Going Through Blanche DuBois’s Luggage

There is no piece of luggage quite like Blanche DuBois’s trunk in A Streetcar Named Desire. This object contains the life, or the life traces, of one of Tennessee Williams’s most enduring characters. Actors love Blanche for the same reason that they love Hamlet: she is an actor, and she understands what actors understand—that artifice is not the opposite of truth but a means of achieving it.
The Paris Review Link to Story

How to Read Caves

When I was a kid, I went on a class trip to Moaning Cavern in the Gold Country of California. Moaning Cavern. The name was horrifying: the sense that this place moaned, that it had a voice. We had to walk down into the earth, down a metal spiral staircase that was enclosed like a cage, and I was sure that the stairs would collapse, and I would fall, just like Alice in the rabbit hole, her pale blue skirt billowing out into a parachute, into nothing.
Literary Hub Link to Story

In Praise of the Book Tower

“I don’t think book towers would work for me,” wrote one reader. “I would go completely bonkers with the books stacked everywhere,” said another. Bonkers, I thought. I have driven this woman mad. I was reading the comments section of the “House Tour” of my North Carolina home on the design site Apartment Therapy.
Literary Hub Link to Story

All God’s Creatures

The North Carolina Museum of Creation and Taxidermy Hall of Fame is located in a Christian bookstore in Southern Pines, a region known primarily for its golf resorts. The nearby town of Pinehurst has hosted the U.S. Open several times, and the Pinehurst Resort alone has nine golf courses. But I was not there to see famous golfers.
Roads & Kingdoms Link to Story

The Retreat

Last year, I opted out of Thanksgiving. I had never failed to celebrate a major holiday before. When I used to live in New York City, I was accustomed to spending Thanksgivings with friends and their families as my own family was far away in California.
The Morning News Link to Story

Notes Concerning the Objects That Are On My Front Porch

It was a careful process, and sometimes I put things out there and thought about it for an hour, or a day, and then brought them back inside and stuffed them in a closet or a drawer.Sometimes they were not right; they seemed to push back against the universe. But then other things were right, and they knew that they should be out there on the porch, in the night air, and they tucked themselves into this world and stayed there.
The Bitter Southerner Link to Story

Things That Rachel Weisz Does As a Raven-Haired Raven from the Land of Ravens Where They Do Raven-y Things

Eats mice. Prophesizes things.
Queen Mob's Tea House Link to Story

A Poem About Your University’s Absolute and Unwavering Appreciation of Its Faculty in Spite of Said Faculty’s Crap Salaries

“A rise in the cost of living chipped away at salary gains by full-time faculty members in the 2017-18 academic year, according to new survey data published on Wednesday by the American Association of University Professors. Full-time faculty earned an average of 3 percent more than they did in the prior academic year.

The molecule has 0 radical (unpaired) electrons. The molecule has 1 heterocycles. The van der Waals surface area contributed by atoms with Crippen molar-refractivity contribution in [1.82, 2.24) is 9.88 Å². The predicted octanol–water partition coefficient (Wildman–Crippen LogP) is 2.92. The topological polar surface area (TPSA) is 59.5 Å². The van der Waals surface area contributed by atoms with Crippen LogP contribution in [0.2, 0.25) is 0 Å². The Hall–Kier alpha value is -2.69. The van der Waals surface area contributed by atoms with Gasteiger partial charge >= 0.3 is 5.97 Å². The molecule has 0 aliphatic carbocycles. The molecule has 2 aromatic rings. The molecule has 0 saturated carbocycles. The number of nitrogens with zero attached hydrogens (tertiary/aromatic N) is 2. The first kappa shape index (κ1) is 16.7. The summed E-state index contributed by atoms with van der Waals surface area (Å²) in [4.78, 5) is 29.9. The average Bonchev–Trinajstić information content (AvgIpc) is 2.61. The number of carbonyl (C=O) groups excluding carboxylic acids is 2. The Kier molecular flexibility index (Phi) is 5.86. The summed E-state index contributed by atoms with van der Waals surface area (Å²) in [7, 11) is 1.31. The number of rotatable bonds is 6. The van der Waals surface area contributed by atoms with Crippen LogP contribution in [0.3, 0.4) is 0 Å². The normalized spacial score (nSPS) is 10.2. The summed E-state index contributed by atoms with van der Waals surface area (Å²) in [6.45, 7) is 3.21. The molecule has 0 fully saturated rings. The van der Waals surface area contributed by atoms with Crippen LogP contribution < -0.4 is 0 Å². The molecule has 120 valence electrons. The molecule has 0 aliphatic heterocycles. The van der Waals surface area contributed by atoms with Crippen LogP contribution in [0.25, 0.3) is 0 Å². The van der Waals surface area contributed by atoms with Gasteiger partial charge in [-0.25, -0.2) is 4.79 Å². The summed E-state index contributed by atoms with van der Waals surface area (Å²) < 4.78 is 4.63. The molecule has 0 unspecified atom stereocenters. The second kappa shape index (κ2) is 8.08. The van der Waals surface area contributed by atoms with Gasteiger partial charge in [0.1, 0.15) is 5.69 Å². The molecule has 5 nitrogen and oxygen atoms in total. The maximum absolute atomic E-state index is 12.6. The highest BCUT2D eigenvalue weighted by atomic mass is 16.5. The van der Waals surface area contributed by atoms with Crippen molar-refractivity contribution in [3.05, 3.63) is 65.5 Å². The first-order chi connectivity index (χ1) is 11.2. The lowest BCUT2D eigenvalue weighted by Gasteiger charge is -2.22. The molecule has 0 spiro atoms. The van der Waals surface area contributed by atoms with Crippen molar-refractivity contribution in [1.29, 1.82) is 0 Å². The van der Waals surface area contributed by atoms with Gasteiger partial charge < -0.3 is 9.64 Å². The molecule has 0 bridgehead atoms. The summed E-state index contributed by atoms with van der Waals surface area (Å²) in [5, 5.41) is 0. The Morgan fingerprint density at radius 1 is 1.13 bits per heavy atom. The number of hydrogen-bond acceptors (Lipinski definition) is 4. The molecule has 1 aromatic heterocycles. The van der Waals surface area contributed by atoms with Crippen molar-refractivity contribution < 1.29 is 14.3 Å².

McSweeney's Internet Tendency Link to Story


On an ugly suitcase.
Queen Mob's Tea House Link to Story

Where Lost Luggage Goes to Be Found

I pull into the parking lot of the Unclaimed Baggage Center on a gray afternoon befitting a temple of lost things. Lost things come to Scottsboro, Alabama. Well, not all lost things, but lost things in lost luggage. But I am not lost. I have driven through mountains, by fireworks megastores (each one always the “last” and “biggest”), past dead dogs rotting on the side of the road, to Scottsboro, and one of Alabama’s top tourist attractions.
Guernica Link to Story

Old Bags

Penguin Travellers tapestry suitcase (soft-sided and small); brown mock-leather Samsonite suitcase, with monogram J.A.B. Samsonite Saturn tapestry shoulder bag in cream, pink, and brown; two Coach Stewardess bags – dark brown and tan, both scuffed. Susan Harlan’s writing has appeared in venues including The Guardian US, The Paris Review Daily, The Toast, Roads & Kingdoms, The Common, The Morning News, Curbed, Queen Mob’s Tea House, Avidly, The Hairpin, Public Books, and The Awl.
The Brooklyn Quarterly Link to Story

Miniature Blue Ridge Parkway Sign

I’m always looking over the key rings at gas stations because I collect souvenirs. I also collect fridge magnets and snow globes. I never met a gift shop I didn’t like. I have as many souvenirs as keys on my key ring, and most of them make me think of distant places, but my miniature Blue Ridge Parkway sign makes me think of home.
McSweeney's Quarterly Link to Story



Susan Harlan is a writer based in Winston-Salem, NC, who is particularly interested in the relationship between place, memory, and objects. Her essays have appeared in publications including The Guardian US, The Paris Review Daily, Guernica, Roads & Kingdoms, The Morning News, The Awl, Curbed, Atlas Obscura, The Common, The Toast, Nowhere, Literary Hub, The Bitter Southerner, McSweeney's Internet Tendency, The Brooklyn Quarterly, Avidly, and Public Books. She also writes about feminist issues for venues such as Jezebel, Literary Mothers, The Feminist Wire, DAME, Skirt!, The Hairpin, The Establishment, Queen Mob's Tea House, The Belladonna, The South Carolina Review, and The Manifest-Station. She holds a Ph.D. in English Literature from New York University and an M.A. in English Renaissance theater history from King’s College London and teaches English at Wake Forest University. Her book Luggage was published in the Bloomsbury series Object Lessons in March 2018. Her book Decorating a Room of One's Own, a humorous mash-up of home design reportage and literary homes based on her column for The Toast, will be published by Abrams in October 2018.

She is represented by Jim McCarthy of Dystel, Goderich & Bourret Literary Management.



  • Writing
  • Teaching